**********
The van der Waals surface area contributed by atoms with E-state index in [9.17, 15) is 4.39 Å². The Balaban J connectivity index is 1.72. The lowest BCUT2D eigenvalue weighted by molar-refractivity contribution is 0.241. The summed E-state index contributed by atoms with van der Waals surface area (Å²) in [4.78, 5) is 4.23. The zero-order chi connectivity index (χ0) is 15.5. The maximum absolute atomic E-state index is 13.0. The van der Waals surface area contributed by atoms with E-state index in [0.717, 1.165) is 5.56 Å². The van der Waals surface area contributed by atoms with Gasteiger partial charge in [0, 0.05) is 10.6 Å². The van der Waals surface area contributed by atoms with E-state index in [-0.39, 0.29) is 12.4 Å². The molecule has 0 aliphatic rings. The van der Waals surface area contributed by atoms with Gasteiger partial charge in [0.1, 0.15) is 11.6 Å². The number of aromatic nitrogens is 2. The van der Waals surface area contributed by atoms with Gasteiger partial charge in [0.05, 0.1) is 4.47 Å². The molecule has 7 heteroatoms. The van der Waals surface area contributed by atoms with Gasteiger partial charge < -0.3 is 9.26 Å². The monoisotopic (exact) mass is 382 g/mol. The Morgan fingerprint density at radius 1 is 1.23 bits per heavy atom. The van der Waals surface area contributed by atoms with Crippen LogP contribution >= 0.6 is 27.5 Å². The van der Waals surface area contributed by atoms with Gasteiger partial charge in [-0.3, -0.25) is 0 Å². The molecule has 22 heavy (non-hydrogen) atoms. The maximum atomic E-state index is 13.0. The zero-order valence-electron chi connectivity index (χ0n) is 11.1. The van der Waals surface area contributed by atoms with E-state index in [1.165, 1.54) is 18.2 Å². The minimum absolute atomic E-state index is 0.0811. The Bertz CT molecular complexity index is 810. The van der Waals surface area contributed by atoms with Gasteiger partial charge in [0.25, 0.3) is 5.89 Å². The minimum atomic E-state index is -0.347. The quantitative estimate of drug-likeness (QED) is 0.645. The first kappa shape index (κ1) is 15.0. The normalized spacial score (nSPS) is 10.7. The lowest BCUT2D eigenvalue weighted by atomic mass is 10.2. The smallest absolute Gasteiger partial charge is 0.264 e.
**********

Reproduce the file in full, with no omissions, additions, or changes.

The van der Waals surface area contributed by atoms with E-state index in [9.17, 15) is 4.39 Å². The Balaban J connectivity index is 1.72. The lowest BCUT2D eigenvalue weighted by molar-refractivity contribution is 0.241. The summed E-state index contributed by atoms with van der Waals surface area (Å²) in [4.78, 5) is 4.23. The zero-order chi connectivity index (χ0) is 15.5. The maximum absolute atomic E-state index is 13.0. The van der Waals surface area contributed by atoms with E-state index in [0.717, 1.165) is 5.56 Å². The van der Waals surface area contributed by atoms with Gasteiger partial charge in [0, 0.05) is 10.6 Å². The van der Waals surface area contributed by atoms with E-state index in [-0.39, 0.29) is 12.4 Å². The molecule has 0 aliphatic rings. The van der Waals surface area contributed by atoms with Gasteiger partial charge in [0.1, 0.15) is 11.6 Å². The number of aromatic nitrogens is 2. The van der Waals surface area contributed by atoms with Gasteiger partial charge in [0.05, 0.1) is 4.47 Å². The molecule has 7 heteroatoms. The van der Waals surface area contributed by atoms with Gasteiger partial charge < -0.3 is 9.26 Å². The monoisotopic (exact) mass is 382 g/mol. The Morgan fingerprint density at radius 1 is 1.23 bits per heavy atom. The van der Waals surface area contributed by atoms with Crippen LogP contribution >= 0.6 is 27.5 Å². The van der Waals surface area contributed by atoms with Gasteiger partial charge in [-0.3, -0.25) is 0 Å². The molecule has 22 heavy (non-hydrogen) atoms. The maximum atomic E-state index is 13.0. The zero-order valence-electron chi connectivity index (χ0n) is 11.1. The van der Waals surface area contributed by atoms with E-state index in [1.165, 1.54) is 18.2 Å². The minimum absolute atomic E-state index is 0.0811. The Bertz CT molecular complexity index is 810. The van der Waals surface area contributed by atoms with Gasteiger partial charge in [0.25, 0.3) is 5.89 Å². The minimum atomic E-state index is -0.347. The quantitative estimate of drug-likeness (QED) is 0.645. The first kappa shape index (κ1) is 15.0. The normalized spacial score (nSPS) is 10.7. The lowest BCUT2D eigenvalue weighted by atomic mass is 10.2. The smallest absolute Gasteiger partial charge is 0.264 e.